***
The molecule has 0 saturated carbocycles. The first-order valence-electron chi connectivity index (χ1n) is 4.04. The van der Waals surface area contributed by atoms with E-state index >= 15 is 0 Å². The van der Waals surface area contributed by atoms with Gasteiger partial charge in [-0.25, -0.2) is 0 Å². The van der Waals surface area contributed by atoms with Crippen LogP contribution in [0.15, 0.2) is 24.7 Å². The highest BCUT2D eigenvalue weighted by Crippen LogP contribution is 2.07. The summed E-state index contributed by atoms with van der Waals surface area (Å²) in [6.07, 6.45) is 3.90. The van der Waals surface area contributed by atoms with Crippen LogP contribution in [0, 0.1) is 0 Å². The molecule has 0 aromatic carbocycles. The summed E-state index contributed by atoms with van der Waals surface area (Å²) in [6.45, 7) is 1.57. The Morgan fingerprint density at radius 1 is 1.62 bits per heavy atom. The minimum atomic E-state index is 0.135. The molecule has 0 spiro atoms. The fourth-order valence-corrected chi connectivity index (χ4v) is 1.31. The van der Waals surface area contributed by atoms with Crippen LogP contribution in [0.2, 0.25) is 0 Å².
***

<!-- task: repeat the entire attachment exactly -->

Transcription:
The molecule has 0 saturated carbocycles. The first-order valence-electron chi connectivity index (χ1n) is 4.04. The van der Waals surface area contributed by atoms with E-state index >= 15 is 0 Å². The van der Waals surface area contributed by atoms with Gasteiger partial charge in [-0.25, -0.2) is 0 Å². The van der Waals surface area contributed by atoms with Crippen LogP contribution in [0.15, 0.2) is 24.7 Å². The highest BCUT2D eigenvalue weighted by Crippen LogP contribution is 2.07. The summed E-state index contributed by atoms with van der Waals surface area (Å²) in [6.07, 6.45) is 3.90. The van der Waals surface area contributed by atoms with Crippen LogP contribution in [0, 0.1) is 0 Å². The molecule has 0 aromatic carbocycles. The summed E-state index contributed by atoms with van der Waals surface area (Å²) in [6.45, 7) is 1.57. The Morgan fingerprint density at radius 1 is 1.62 bits per heavy atom. The minimum atomic E-state index is 0.135. The molecule has 0 spiro atoms. The fourth-order valence-corrected chi connectivity index (χ4v) is 1.31. The van der Waals surface area contributed by atoms with Crippen LogP contribution in [0.2, 0.25) is 0 Å².